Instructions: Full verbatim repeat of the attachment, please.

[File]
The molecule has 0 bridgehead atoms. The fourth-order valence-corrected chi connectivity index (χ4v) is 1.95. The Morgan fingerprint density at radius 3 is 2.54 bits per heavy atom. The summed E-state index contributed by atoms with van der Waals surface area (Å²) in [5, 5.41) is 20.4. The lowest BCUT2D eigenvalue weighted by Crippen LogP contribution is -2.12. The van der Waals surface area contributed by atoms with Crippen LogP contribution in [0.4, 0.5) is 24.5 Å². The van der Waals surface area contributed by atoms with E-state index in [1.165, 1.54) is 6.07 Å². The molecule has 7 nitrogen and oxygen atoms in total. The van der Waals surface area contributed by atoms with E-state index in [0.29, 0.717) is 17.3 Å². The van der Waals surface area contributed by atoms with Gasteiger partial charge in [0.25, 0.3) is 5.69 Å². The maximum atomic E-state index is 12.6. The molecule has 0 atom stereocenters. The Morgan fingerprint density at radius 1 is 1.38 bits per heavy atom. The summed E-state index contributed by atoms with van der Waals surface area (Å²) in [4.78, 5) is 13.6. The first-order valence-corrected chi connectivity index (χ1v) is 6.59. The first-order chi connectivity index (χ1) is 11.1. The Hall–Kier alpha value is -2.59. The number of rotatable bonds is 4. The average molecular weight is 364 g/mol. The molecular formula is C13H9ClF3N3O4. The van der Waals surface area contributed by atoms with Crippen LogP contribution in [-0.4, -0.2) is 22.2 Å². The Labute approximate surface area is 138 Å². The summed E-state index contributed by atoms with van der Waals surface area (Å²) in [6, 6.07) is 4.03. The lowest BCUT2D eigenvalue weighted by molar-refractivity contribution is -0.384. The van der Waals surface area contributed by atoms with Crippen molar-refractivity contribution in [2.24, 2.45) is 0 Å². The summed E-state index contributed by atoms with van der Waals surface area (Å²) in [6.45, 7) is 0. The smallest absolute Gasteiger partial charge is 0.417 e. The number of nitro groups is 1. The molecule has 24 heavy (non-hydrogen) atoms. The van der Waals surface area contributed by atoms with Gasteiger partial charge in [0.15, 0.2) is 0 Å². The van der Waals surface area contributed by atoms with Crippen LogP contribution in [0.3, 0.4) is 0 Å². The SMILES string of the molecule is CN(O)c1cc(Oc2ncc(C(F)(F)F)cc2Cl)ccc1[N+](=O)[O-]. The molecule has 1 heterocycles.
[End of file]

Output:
The molecule has 0 bridgehead atoms. The fourth-order valence-corrected chi connectivity index (χ4v) is 1.95. The Morgan fingerprint density at radius 3 is 2.54 bits per heavy atom. The summed E-state index contributed by atoms with van der Waals surface area (Å²) in [5, 5.41) is 20.4. The lowest BCUT2D eigenvalue weighted by Crippen LogP contribution is -2.12. The van der Waals surface area contributed by atoms with Crippen LogP contribution in [0.4, 0.5) is 24.5 Å². The van der Waals surface area contributed by atoms with E-state index in [1.165, 1.54) is 6.07 Å². The molecule has 7 nitrogen and oxygen atoms in total. The van der Waals surface area contributed by atoms with E-state index in [0.29, 0.717) is 17.3 Å². The van der Waals surface area contributed by atoms with Gasteiger partial charge in [0.25, 0.3) is 5.69 Å². The maximum atomic E-state index is 12.6. The molecule has 0 atom stereocenters. The Morgan fingerprint density at radius 1 is 1.38 bits per heavy atom. The summed E-state index contributed by atoms with van der Waals surface area (Å²) in [4.78, 5) is 13.6. The first-order valence-corrected chi connectivity index (χ1v) is 6.59. The first-order chi connectivity index (χ1) is 11.1. The Hall–Kier alpha value is -2.59. The number of rotatable bonds is 4. The average molecular weight is 364 g/mol. The molecular formula is C13H9ClF3N3O4. The van der Waals surface area contributed by atoms with Crippen LogP contribution in [-0.4, -0.2) is 22.2 Å². The Labute approximate surface area is 138 Å². The summed E-state index contributed by atoms with van der Waals surface area (Å²) in [6, 6.07) is 4.03. The lowest BCUT2D eigenvalue weighted by molar-refractivity contribution is -0.384. The van der Waals surface area contributed by atoms with Crippen molar-refractivity contribution in [2.24, 2.45) is 0 Å². The summed E-state index contributed by atoms with van der Waals surface area (Å²) in [6.45, 7) is 0. The smallest absolute Gasteiger partial charge is 0.417 e. The number of nitro groups is 1. The molecule has 24 heavy (non-hydrogen) atoms. The van der Waals surface area contributed by atoms with Gasteiger partial charge in [0.15, 0.2) is 0 Å². The van der Waals surface area contributed by atoms with Crippen LogP contribution in [0.3, 0.4) is 0 Å². The SMILES string of the molecule is CN(O)c1cc(Oc2ncc(C(F)(F)F)cc2Cl)ccc1[N+](=O)[O-]. The molecule has 1 heterocycles.